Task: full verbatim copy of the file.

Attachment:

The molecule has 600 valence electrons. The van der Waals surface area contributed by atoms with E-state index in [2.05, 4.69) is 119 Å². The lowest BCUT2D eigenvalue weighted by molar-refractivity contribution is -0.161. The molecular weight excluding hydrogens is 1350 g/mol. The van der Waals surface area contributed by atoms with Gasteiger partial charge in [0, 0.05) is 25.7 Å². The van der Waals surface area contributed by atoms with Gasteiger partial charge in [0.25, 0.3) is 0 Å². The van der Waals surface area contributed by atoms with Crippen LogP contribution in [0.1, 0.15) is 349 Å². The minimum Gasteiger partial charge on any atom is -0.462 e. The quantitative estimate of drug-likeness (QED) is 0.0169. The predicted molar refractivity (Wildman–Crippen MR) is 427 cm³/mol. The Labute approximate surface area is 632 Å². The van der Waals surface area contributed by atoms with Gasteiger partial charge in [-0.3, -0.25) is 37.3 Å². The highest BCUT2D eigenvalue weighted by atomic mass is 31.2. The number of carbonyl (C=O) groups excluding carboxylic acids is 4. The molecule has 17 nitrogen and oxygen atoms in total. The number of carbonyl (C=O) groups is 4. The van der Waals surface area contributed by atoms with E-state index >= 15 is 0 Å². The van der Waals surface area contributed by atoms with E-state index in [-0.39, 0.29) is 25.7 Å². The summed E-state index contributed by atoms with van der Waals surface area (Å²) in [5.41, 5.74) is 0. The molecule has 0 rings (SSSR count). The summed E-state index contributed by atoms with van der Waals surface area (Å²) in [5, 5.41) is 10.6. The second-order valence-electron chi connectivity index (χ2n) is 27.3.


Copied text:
The molecule has 600 valence electrons. The van der Waals surface area contributed by atoms with E-state index in [2.05, 4.69) is 119 Å². The lowest BCUT2D eigenvalue weighted by molar-refractivity contribution is -0.161. The molecular weight excluding hydrogens is 1350 g/mol. The van der Waals surface area contributed by atoms with Gasteiger partial charge in [0, 0.05) is 25.7 Å². The van der Waals surface area contributed by atoms with Gasteiger partial charge in [0.25, 0.3) is 0 Å². The van der Waals surface area contributed by atoms with Crippen LogP contribution in [0.1, 0.15) is 349 Å². The minimum Gasteiger partial charge on any atom is -0.462 e. The quantitative estimate of drug-likeness (QED) is 0.0169. The predicted molar refractivity (Wildman–Crippen MR) is 427 cm³/mol. The Labute approximate surface area is 632 Å². The van der Waals surface area contributed by atoms with Gasteiger partial charge in [-0.3, -0.25) is 37.3 Å². The highest BCUT2D eigenvalue weighted by atomic mass is 31.2. The number of carbonyl (C=O) groups excluding carboxylic acids is 4. The molecule has 17 nitrogen and oxygen atoms in total. The number of carbonyl (C=O) groups is 4. The van der Waals surface area contributed by atoms with E-state index >= 15 is 0 Å². The van der Waals surface area contributed by atoms with E-state index in [-0.39, 0.29) is 25.7 Å². The summed E-state index contributed by atoms with van der Waals surface area (Å²) in [5.41, 5.74) is 0. The molecule has 0 rings (SSSR count). The summed E-state index contributed by atoms with van der Waals surface area (Å²) in [5, 5.41) is 10.6. The second-order valence-electron chi connectivity index (χ2n) is 27.3.